|SSP No. 8||April 30, 1997|
by Peter J. Ferrara
Peter Ferrara is general counsel and chief economist at Americans for Tax Reform and an Associate Scholar of the Cato Institute.
As Social Securitys problems become more apparent, there is growing support for the concept of privatizing the retirement program. As the debate grows it becomes more important to move beyond generalizations and provide detailed proposals for how such privatization can be accomplished. Without endorsing any specific proposal, the Cato Project on Social Security Privatization will present a number of possible privatization scenarios.
In this study, Peter Ferrara offers a proposal based on the following key elements:
The biggest objection to privatizing Social Security has been the transition to a privatized system. But the projections of the fiscal impact of the plan offered in this study show that the transition can be financed without new taxes and without cutting benefits for todays recipients.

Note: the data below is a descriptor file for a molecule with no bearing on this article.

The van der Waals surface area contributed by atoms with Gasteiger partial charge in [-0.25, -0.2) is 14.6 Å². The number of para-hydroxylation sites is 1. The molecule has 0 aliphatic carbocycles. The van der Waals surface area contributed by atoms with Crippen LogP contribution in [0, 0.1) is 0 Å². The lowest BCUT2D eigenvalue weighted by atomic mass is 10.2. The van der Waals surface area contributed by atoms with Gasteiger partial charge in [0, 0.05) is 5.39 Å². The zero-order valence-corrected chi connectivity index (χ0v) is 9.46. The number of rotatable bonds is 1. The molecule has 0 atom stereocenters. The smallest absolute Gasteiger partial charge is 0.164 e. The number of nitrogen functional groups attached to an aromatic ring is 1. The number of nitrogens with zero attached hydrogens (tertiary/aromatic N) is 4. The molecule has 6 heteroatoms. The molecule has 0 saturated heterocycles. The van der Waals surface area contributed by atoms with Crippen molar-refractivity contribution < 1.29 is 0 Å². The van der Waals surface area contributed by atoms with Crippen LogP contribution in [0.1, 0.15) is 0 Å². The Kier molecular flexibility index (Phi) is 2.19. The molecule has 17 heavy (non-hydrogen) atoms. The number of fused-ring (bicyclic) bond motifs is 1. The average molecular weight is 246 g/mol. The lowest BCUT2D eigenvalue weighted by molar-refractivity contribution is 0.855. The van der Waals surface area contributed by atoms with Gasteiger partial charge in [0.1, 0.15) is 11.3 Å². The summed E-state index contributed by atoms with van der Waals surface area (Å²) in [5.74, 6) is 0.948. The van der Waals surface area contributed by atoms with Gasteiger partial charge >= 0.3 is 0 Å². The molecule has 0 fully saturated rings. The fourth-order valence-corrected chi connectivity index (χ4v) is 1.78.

Indeed, the yearly transition deficit would be offset after about 14 years. After that, the privatization reform actually starts producing a surplus for the federal government. About 20 years after the reform is begun, that surplus would be large enough in 1996 dollars to eliminate completely a federal deficit as large as todays.
These projections place the transition in a whole new perspective. They show that the transition is financially feasible and manageable, and that modest short-term sacrifices would lead to long-term surpluses that would ultimately reduce the federal budget deficit.
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